Nazila Fathi is a journalist and commentator on Iran and the author of The Lonely War: One Woman’s Account of the Struggle for Modern Iran (The Guardian, Vogue and Foreign Policy Association named The Lonely War the best non-fiction of 2014). She reported out of Iran for The New York Times for nearly two decades until 2009 when government threats forced her to leave the country. She wrote over 2,000 articles for The New York Times and translated History and Documentation of Human Rights in Iran, a book by Noble Peace Prize Laureate Shirin Ebadi, into English. Before joining MEI in 2020, Fathi consulted for the World Bank Group.
Fathi has written for the New York Review of Books, Foreign Policy, IMF Finance and Development, as well as Vogue and Marie Claire. She has been a guest speaker on CNN, BBC, CBC and NPR. She was awarded a Raoul Wallenberg Fellowship at Lund University in 2003, Nieman Fellowship for journalism at Harvard in 2010-11, Shorenstein Fellowship at the Harvard Kennedy School in 2012 and an association at Harvard Belfer Center in 2012-13.
Fathi’s academic background is in international development and women’s studies. As a hobby, she writes children’s books. My Name is Cyrus and Avicenna, the Father of Modern Medicine are among them.
B.A. in English at Tehran Azad University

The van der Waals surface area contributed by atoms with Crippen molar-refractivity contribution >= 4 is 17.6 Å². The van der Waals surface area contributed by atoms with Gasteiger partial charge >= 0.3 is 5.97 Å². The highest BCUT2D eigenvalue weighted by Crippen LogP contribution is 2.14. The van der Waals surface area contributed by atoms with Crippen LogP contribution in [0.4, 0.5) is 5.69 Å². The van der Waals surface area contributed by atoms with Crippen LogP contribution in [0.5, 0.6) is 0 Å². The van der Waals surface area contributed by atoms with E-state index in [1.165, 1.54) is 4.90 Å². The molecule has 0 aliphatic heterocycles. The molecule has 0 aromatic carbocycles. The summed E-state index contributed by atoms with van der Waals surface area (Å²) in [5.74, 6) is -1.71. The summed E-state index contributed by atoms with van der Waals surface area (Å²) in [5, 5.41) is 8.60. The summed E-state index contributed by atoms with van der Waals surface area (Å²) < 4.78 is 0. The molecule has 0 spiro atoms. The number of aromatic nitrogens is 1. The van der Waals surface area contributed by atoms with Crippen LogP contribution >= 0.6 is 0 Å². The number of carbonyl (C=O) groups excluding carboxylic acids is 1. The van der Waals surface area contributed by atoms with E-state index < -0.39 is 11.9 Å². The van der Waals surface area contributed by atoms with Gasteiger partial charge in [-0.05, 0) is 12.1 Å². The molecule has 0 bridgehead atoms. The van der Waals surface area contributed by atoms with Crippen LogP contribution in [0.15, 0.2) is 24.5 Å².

M.A. in Political Science (double major in Women’s Studies and International Development) at University of Toronto
Persian, English, French
Issues of Expertise
Iran domestic and foreign policy; Women’s issues, religion and cultural dynamics of the Middle East; development challenges in the Middle East and their impact on society and politics.
• The Lonely War: One Woman’s Account of the Struggle for Modern Iran, Basic Books 2014
• History and Documentation of Human Rights in Iran (Translation), Bibliotheca Persica Press 2000
Bias and Barriers (IMF F&D)
Will Iran Protests Help the Hardliners? (NYT)
Iran’s Nuclear Chill (Foreign Policy)
The Rouhani Paradox (Foreign Policy)
Iran’s Big Yawn (Foreign Policy)
Feeling the Pain in Tehran (Foreign Policy)
The Leader (The Cairo Review of Global Affairs)
Recent and archived work by Nazila Fathi for The New York Times